Hackers can now turn your home computer into a bomb and blow your family to smithereens, and do so remotely from thousands of miles away, the Weekly World News reports.
The recent DDoS attacks which paralysed the Amazon, Buy.com and eBAY Web sites are tame compared to what will happen in the near future, the paper warns.
Computer expert Arnold Yabenson, president of the Washington-based consumer group National CyberCrime Prevention Foundation (NCPF), says that we've only seen the tip of the iceberg.
"It is already possible for an assassin to send someone an e-mail with an innocent-looking attachment. When the receiver downloads the attachment, the electrical current and molecular structure of the central processing unit is altered, causing it to blast apart like a large hand grenade," the paper quotes Yabenson as saying.
"The criminals who knocked out those on-line businesses are the least of our worries," Yabenson said.
"There are brilliant but unscrupulous hackers out there who have developed technologies that the average person can't even dream of. Even people who are familiar with how computers work have trouble getting their minds around the terrible things that can be done."
"As shocking as this is, it shouldn't surprise anyone. It's just the next step in an ever-escalating progression of horrors conceived and instituted by hackers," he warned.
Yabenson points out that these "dangerous sociopaths" have already vandalised FBI and US Army Web sites, and have come within two digits of cracking an 87-digit Russian security code that would have sent deadly missiles hurtling toward five of America's major cities, the paper notes.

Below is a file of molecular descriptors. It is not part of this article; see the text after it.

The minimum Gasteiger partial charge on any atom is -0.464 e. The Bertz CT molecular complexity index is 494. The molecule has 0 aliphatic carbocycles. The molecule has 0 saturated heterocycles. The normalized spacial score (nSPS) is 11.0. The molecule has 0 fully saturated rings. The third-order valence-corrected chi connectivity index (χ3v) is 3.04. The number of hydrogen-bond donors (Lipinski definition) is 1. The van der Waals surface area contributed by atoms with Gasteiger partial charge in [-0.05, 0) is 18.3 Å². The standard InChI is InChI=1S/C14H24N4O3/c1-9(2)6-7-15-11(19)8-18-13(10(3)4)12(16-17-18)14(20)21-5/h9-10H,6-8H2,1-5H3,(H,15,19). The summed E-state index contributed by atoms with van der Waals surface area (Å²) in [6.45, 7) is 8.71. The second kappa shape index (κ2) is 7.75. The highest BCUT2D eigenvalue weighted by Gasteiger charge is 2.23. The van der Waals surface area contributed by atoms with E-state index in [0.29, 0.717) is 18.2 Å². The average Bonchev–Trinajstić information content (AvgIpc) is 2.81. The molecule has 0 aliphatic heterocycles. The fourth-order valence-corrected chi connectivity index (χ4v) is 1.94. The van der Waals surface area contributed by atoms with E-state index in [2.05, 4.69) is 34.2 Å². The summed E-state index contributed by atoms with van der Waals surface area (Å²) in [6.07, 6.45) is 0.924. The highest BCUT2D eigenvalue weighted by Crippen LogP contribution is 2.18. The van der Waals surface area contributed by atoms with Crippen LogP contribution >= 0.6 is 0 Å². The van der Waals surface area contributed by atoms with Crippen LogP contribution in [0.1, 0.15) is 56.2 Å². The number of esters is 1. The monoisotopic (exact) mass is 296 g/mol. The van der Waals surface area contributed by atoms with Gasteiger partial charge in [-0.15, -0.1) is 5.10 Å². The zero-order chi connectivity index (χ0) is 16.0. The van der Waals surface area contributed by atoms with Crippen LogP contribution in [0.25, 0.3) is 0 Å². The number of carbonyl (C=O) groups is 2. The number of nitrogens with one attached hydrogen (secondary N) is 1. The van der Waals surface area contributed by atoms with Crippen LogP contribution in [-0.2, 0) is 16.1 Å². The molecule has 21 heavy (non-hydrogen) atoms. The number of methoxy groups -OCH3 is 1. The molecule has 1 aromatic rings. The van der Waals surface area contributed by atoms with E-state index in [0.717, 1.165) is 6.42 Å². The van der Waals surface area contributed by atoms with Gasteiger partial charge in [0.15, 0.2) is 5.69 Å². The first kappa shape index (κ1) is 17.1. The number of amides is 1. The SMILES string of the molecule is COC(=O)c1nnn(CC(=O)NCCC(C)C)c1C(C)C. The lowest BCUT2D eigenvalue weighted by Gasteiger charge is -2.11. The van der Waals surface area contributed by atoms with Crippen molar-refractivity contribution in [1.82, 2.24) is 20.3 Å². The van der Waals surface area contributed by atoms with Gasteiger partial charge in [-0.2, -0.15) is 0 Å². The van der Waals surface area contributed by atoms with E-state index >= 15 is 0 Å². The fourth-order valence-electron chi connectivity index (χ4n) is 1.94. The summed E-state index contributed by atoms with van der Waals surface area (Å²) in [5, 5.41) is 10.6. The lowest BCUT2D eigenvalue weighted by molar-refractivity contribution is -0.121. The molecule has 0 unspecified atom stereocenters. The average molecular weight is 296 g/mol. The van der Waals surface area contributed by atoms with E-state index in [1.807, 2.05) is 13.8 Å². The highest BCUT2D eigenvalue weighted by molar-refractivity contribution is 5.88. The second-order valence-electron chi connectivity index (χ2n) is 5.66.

"As dangerous as this technology is right now, it's going to get much scarier," Yabenson said. "Soon it will be sold to terrorists cults and fanatical religious-fringe groups. Instead of blowing up a single plane, these groups will be able to patch into the central computer of a large airline and blow up hundreds of planes at once."
The Register had hoped to interview Yabenson for clarification of just how the planes would be made to explode. Perhaps via embedded microprocessors whose molecular structure could be altered remotely, as with the previously described e-mail attachment, we were thinking.
But alas, a Web search for the NCPF yielded only the North Carolina Psychological Foundation, which, as we consider it, might have a few valuable insights into this story after all... ®
Register historic factoid: Reader Dale Hubbard claims that back in 1980 you could make a Sharp MZ80K smoke, "and sometimes even flame. This was accomplished by writing a program in assembler that would activate/deactivate the cassette relay switch in a very swift toggle motion. The resultant friction could certainly warm up the relay." Thank you, Dale. A well misspent youth.